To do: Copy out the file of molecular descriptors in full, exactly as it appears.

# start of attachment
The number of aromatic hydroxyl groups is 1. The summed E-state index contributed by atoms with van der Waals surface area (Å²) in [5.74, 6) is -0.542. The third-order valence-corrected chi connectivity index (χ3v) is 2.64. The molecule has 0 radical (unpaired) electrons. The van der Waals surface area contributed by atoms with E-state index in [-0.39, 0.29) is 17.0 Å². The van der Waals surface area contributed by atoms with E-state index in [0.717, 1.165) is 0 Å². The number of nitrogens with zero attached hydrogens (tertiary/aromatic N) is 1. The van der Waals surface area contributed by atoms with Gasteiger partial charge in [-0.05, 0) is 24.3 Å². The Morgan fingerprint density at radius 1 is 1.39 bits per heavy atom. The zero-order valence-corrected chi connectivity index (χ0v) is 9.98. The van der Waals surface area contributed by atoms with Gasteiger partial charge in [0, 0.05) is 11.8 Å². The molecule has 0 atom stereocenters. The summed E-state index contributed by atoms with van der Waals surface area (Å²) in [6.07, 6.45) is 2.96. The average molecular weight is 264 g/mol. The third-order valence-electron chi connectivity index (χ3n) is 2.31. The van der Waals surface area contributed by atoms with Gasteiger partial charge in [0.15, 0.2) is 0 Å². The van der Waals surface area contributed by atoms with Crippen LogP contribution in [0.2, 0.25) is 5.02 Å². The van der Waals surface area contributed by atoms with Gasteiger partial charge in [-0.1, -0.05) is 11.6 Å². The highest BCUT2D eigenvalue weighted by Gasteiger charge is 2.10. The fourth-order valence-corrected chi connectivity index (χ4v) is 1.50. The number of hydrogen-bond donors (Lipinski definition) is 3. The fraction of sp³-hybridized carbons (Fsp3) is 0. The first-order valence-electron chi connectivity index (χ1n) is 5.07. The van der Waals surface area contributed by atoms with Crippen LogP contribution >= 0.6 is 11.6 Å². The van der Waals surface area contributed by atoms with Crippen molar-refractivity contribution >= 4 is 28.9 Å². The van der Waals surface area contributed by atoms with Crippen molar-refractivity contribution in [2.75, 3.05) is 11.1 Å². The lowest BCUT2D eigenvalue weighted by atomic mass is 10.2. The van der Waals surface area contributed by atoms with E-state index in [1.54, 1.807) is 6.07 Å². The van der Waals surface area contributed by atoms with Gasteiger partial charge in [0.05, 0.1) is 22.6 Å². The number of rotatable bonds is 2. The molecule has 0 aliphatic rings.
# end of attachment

The number of aromatic hydroxyl groups is 1. The summed E-state index contributed by atoms with van der Waals surface area (Å²) in [5.74, 6) is -0.542. The third-order valence-corrected chi connectivity index (χ3v) is 2.64. The molecule has 0 radical (unpaired) electrons. The van der Waals surface area contributed by atoms with E-state index in [-0.39, 0.29) is 17.0 Å². The van der Waals surface area contributed by atoms with E-state index in [0.717, 1.165) is 0 Å². The number of nitrogens with zero attached hydrogens (tertiary/aromatic N) is 1. The van der Waals surface area contributed by atoms with Gasteiger partial charge in [-0.05, 0) is 24.3 Å². The Morgan fingerprint density at radius 1 is 1.39 bits per heavy atom. The zero-order valence-corrected chi connectivity index (χ0v) is 9.98. The van der Waals surface area contributed by atoms with Gasteiger partial charge in [0, 0.05) is 11.8 Å². The molecule has 0 atom stereocenters. The summed E-state index contributed by atoms with van der Waals surface area (Å²) in [6.07, 6.45) is 2.96. The average molecular weight is 264 g/mol. The third-order valence-electron chi connectivity index (χ3n) is 2.31. The van der Waals surface area contributed by atoms with Gasteiger partial charge in [0.15, 0.2) is 0 Å². The van der Waals surface area contributed by atoms with Crippen LogP contribution in [0.2, 0.25) is 5.02 Å². The van der Waals surface area contributed by atoms with Gasteiger partial charge in [-0.1, -0.05) is 11.6 Å². The highest BCUT2D eigenvalue weighted by Gasteiger charge is 2.10. The fourth-order valence-corrected chi connectivity index (χ4v) is 1.50. The number of hydrogen-bond donors (Lipinski definition) is 3. The fraction of sp³-hybridized carbons (Fsp3) is 0. The first-order valence-electron chi connectivity index (χ1n) is 5.07. The van der Waals surface area contributed by atoms with Crippen LogP contribution >= 0.6 is 11.6 Å². The van der Waals surface area contributed by atoms with Crippen molar-refractivity contribution >= 4 is 28.9 Å². The van der Waals surface area contributed by atoms with Crippen molar-refractivity contribution in [2.75, 3.05) is 11.1 Å². The lowest BCUT2D eigenvalue weighted by atomic mass is 10.2. The van der Waals surface area contributed by atoms with E-state index in [1.54, 1.807) is 6.07 Å². The van der Waals surface area contributed by atoms with Gasteiger partial charge in [0.05, 0.1) is 22.6 Å². The number of rotatable bonds is 2. The molecule has 0 aliphatic rings.